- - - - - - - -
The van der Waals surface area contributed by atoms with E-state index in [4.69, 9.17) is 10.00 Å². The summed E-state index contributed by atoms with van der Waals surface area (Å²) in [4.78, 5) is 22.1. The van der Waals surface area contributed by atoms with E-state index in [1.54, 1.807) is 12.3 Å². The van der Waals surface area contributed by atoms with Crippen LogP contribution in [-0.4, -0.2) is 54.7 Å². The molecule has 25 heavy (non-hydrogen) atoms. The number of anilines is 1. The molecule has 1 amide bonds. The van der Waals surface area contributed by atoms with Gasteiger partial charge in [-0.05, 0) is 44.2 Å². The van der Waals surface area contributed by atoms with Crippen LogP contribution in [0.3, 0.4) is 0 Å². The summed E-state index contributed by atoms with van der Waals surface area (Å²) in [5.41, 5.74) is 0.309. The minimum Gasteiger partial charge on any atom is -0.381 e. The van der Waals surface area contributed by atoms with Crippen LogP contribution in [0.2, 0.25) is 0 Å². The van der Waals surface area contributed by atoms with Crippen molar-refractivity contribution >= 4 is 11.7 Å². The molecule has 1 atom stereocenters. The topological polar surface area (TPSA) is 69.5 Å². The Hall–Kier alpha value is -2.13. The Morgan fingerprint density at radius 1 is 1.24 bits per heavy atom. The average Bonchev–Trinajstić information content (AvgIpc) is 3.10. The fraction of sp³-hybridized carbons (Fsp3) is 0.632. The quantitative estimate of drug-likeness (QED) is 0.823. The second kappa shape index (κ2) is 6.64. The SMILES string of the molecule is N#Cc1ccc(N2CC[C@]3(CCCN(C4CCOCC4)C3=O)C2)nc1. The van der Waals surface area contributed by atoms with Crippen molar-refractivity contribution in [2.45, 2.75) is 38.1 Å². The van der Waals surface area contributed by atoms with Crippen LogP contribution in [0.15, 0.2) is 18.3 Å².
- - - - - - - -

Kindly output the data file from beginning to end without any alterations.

The van der Waals surface area contributed by atoms with E-state index in [4.69, 9.17) is 10.00 Å². The summed E-state index contributed by atoms with van der Waals surface area (Å²) in [4.78, 5) is 22.1. The van der Waals surface area contributed by atoms with E-state index in [1.54, 1.807) is 12.3 Å². The van der Waals surface area contributed by atoms with Crippen LogP contribution in [-0.4, -0.2) is 54.7 Å². The molecule has 25 heavy (non-hydrogen) atoms. The number of anilines is 1. The molecule has 1 amide bonds. The van der Waals surface area contributed by atoms with Gasteiger partial charge in [-0.05, 0) is 44.2 Å². The van der Waals surface area contributed by atoms with Crippen LogP contribution in [0.3, 0.4) is 0 Å². The summed E-state index contributed by atoms with van der Waals surface area (Å²) in [5.41, 5.74) is 0.309. The minimum Gasteiger partial charge on any atom is -0.381 e. The van der Waals surface area contributed by atoms with Crippen LogP contribution in [0.2, 0.25) is 0 Å². The van der Waals surface area contributed by atoms with Crippen molar-refractivity contribution >= 4 is 11.7 Å². The molecule has 1 atom stereocenters. The topological polar surface area (TPSA) is 69.5 Å². The Hall–Kier alpha value is -2.13. The Morgan fingerprint density at radius 1 is 1.24 bits per heavy atom. The average Bonchev–Trinajstić information content (AvgIpc) is 3.10. The fraction of sp³-hybridized carbons (Fsp3) is 0.632. The quantitative estimate of drug-likeness (QED) is 0.823. The second kappa shape index (κ2) is 6.64. The SMILES string of the molecule is N#Cc1ccc(N2CC[C@]3(CCCN(C4CCOCC4)C3=O)C2)nc1. The van der Waals surface area contributed by atoms with Crippen molar-refractivity contribution in [2.45, 2.75) is 38.1 Å². The van der Waals surface area contributed by atoms with Crippen LogP contribution in [0.15, 0.2) is 18.3 Å².